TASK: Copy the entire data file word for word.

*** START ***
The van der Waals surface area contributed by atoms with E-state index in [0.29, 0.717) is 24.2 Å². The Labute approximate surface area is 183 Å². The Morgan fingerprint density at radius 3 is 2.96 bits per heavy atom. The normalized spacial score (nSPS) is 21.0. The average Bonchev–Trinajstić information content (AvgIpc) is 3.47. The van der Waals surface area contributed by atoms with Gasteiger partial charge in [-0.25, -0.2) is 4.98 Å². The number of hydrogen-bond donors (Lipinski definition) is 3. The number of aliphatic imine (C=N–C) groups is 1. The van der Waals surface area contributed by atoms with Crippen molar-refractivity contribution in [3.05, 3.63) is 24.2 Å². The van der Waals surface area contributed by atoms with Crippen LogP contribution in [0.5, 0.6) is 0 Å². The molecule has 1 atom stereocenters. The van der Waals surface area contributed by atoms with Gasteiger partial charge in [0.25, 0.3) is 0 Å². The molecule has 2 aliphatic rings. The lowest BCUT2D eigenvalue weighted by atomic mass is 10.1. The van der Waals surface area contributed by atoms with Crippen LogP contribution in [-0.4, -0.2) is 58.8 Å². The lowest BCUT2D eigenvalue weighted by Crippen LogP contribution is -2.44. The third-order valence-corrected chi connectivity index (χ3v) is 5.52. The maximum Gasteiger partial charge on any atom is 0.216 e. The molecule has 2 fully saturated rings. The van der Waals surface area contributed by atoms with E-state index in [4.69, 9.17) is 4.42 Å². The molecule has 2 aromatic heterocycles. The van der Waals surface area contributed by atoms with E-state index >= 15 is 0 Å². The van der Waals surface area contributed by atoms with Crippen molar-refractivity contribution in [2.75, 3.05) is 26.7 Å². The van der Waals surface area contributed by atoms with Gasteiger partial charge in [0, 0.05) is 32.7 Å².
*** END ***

The van der Waals surface area contributed by atoms with E-state index in [0.29, 0.717) is 24.2 Å². The Labute approximate surface area is 183 Å². The Morgan fingerprint density at radius 3 is 2.96 bits per heavy atom. The normalized spacial score (nSPS) is 21.0. The average Bonchev–Trinajstić information content (AvgIpc) is 3.47. The van der Waals surface area contributed by atoms with Gasteiger partial charge in [-0.25, -0.2) is 4.98 Å². The number of hydrogen-bond donors (Lipinski definition) is 3. The number of aliphatic imine (C=N–C) groups is 1. The van der Waals surface area contributed by atoms with Crippen molar-refractivity contribution in [3.05, 3.63) is 24.2 Å². The van der Waals surface area contributed by atoms with Crippen LogP contribution in [0.5, 0.6) is 0 Å². The molecule has 1 atom stereocenters. The van der Waals surface area contributed by atoms with Gasteiger partial charge in [0.25, 0.3) is 0 Å². The molecule has 2 aliphatic rings. The lowest BCUT2D eigenvalue weighted by atomic mass is 10.1. The van der Waals surface area contributed by atoms with Crippen LogP contribution in [-0.4, -0.2) is 58.8 Å². The lowest BCUT2D eigenvalue weighted by Crippen LogP contribution is -2.44. The third-order valence-corrected chi connectivity index (χ3v) is 5.52. The maximum Gasteiger partial charge on any atom is 0.216 e. The molecule has 2 fully saturated rings. The van der Waals surface area contributed by atoms with E-state index in [4.69, 9.17) is 4.42 Å². The molecule has 2 aromatic heterocycles. The van der Waals surface area contributed by atoms with E-state index >= 15 is 0 Å². The van der Waals surface area contributed by atoms with Crippen molar-refractivity contribution in [2.75, 3.05) is 26.7 Å². The van der Waals surface area contributed by atoms with Gasteiger partial charge in [0, 0.05) is 32.7 Å².